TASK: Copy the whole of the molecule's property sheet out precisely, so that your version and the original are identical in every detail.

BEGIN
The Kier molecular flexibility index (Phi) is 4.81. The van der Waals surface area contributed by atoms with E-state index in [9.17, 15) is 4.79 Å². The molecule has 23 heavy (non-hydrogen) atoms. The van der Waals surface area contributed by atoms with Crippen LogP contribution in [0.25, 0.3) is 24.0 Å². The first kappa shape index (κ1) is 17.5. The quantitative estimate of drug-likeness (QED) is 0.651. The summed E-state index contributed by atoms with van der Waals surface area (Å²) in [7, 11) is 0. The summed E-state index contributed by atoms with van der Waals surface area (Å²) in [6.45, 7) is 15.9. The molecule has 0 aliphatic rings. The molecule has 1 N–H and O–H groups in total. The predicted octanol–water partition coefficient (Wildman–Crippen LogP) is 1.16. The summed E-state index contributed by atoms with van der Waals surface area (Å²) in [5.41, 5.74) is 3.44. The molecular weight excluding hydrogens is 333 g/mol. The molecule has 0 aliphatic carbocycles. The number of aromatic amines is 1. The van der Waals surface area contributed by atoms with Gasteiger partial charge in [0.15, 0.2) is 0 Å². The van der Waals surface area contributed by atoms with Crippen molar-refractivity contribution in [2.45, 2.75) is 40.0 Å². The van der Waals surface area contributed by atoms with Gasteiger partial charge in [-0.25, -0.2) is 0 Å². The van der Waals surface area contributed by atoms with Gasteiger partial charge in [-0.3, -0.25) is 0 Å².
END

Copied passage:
The Kier molecular flexibility index (Phi) is 4.81. The van der Waals surface area contributed by atoms with E-state index in [9.17, 15) is 4.79 Å². The molecule has 23 heavy (non-hydrogen) atoms. The van der Waals surface area contributed by atoms with Crippen LogP contribution in [0.25, 0.3) is 24.0 Å². The first kappa shape index (κ1) is 17.5. The quantitative estimate of drug-likeness (QED) is 0.651. The summed E-state index contributed by atoms with van der Waals surface area (Å²) in [7, 11) is 0. The summed E-state index contributed by atoms with van der Waals surface area (Å²) in [6.45, 7) is 15.9. The molecule has 0 aliphatic rings. The molecule has 1 N–H and O–H groups in total. The predicted octanol–water partition coefficient (Wildman–Crippen LogP) is 1.16. The summed E-state index contributed by atoms with van der Waals surface area (Å²) in [5.41, 5.74) is 3.44. The molecular weight excluding hydrogens is 333 g/mol. The molecule has 0 aliphatic carbocycles. The number of aromatic amines is 1. The van der Waals surface area contributed by atoms with Gasteiger partial charge in [0.15, 0.2) is 0 Å². The van der Waals surface area contributed by atoms with Crippen molar-refractivity contribution in [2.45, 2.75) is 40.0 Å². The van der Waals surface area contributed by atoms with Gasteiger partial charge in [-0.25, -0.2) is 0 Å². The van der Waals surface area contributed by atoms with Gasteiger partial charge in [-0.3, -0.25) is 0 Å².